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'Norwegian' genes found in wild salmon populations in Wester Ross

Posted: Monday 4 March, 2013 @ 16:03:52

Escaped farm salmon, recognised by scale reading, Tournaig August 2008 (Ben Rushbrooke).

[Please also see link to quiz at end of this news item . . . ]


The results of a study to learn more about the occurrence of genes with a Norwegian signature in wild salmon populations in the West of Scotland have just been published.


The study, ‘Genetic Tool Development for Distinguishing Farmed vs. Wild fish in Scotland’ was led by Mark Coulson as part of the RAFTS Managing Interactions with Aquaculture Project [MIAP] and supported by WRFT and other fishery trusts. The report can be downloaded by clicking here or via the link at the end of this item.


The results of this study demonstrate the ability to distinguish between Norwegian and Scottish fish as well as identify individuals of mixed ancestry with high accuracy. 


For samples collected in the West of Scotland, the presence of Norwegian genetic signatures was identified from most sites.  Several cases of putative direct aquaculture escapees were genetically consistent with field-based identification, including samples from the River Balgy (2006 and 2007) and the Tullich burn near Lochcarron (2011).  It was also possible to distinguish individuals of mixed ancestry versus those of either pure Scottish or Norwegian origin. For rivers sampled in Wester Ross, juvenile salmon of mixed ancestry represented the following % of the samples from respective rivers (where n = number of fish in the sample): Gruinard 2005, 15% (n=20); Kerry 2011, 27% (n=33); Torridon 2007, 26% (n=44); Kishorn 2011, 30% (n=27); and Carron [River Lair] 2011, 34% (n=32). 


Concerns about the genetic impacts of escaped and deliberately released farm salmon spawning in the wild in Scotland date from the 1980s. Following a large escape of farmed salmon in Loch Eriboll in Sutherland in 1989, Webb et al 1991 demonstrated spawning by escaped farmed female salmon in the nearby River Polla by identifying the artificial pigment canthaxanthin (used in salmon feed) in salmon eggs taken from redds located in the river. Subsequently canthaxanthin was found in salmon fry in many rivers in the west of Scotland in 1991 (Webb et al 1993). Within the WRFT area, canthaxanthin was found in samples of salmon fry taken from respective rivers, as follows: Gruinard, in 9.6% of sample (n=180); Kerry, 17.8% (n=45); Torridon, 11% (n=144); Elchaig, 1.9% (n=160). This study demonstrated that female farmed salmon had spawned successfully in 1990 (and noted that any contribution to spawning by escaped males would not have been detected).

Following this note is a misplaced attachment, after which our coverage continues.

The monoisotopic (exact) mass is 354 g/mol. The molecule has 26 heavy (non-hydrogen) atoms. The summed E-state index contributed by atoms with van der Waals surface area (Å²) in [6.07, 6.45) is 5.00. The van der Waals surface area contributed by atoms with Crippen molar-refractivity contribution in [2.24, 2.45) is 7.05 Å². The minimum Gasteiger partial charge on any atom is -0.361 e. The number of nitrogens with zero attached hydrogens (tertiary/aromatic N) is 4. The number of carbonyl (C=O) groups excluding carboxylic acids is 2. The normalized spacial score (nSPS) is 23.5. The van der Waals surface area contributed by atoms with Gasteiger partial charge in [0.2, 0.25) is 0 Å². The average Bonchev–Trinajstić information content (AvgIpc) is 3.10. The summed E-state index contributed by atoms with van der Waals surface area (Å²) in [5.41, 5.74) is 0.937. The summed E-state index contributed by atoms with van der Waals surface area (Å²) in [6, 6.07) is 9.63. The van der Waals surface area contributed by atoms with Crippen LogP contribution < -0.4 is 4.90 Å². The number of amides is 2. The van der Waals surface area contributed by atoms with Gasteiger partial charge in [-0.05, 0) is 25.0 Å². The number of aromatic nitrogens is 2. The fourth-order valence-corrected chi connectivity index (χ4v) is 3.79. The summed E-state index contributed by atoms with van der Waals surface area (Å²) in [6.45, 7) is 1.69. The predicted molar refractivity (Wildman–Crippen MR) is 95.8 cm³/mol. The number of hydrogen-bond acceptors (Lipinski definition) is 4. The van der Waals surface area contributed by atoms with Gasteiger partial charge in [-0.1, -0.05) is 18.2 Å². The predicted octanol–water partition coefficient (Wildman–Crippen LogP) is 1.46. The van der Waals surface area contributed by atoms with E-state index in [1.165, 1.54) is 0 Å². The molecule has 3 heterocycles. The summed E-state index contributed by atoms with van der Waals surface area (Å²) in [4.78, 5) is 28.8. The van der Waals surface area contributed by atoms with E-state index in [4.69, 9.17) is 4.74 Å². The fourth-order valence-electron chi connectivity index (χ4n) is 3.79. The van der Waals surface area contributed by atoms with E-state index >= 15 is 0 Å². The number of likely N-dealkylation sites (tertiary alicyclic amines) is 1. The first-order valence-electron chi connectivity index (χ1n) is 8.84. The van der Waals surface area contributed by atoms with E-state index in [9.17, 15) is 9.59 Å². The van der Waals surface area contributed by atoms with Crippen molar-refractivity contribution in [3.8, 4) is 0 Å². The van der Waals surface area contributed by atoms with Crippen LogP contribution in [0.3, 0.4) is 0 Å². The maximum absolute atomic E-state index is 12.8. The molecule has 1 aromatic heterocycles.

Between 1990 and 1995, the proportion of ‘reared’ salmon recorded in samples of salmon taken in nets at Red Point near Loch Gairloch varied from 14.5% to 37.5% (Youngson et al 1992). Rod catches of salmon in many Wester Ross rivers fell to their lowest levels at the end of the 1990s by which time recorded escaped farm salmon were in some years 30% more of the rod catch of salmon. For example, of just 13 salmon that were caught in the River Carron in 1999, 8 were recorded as ‘escaped farm fish’.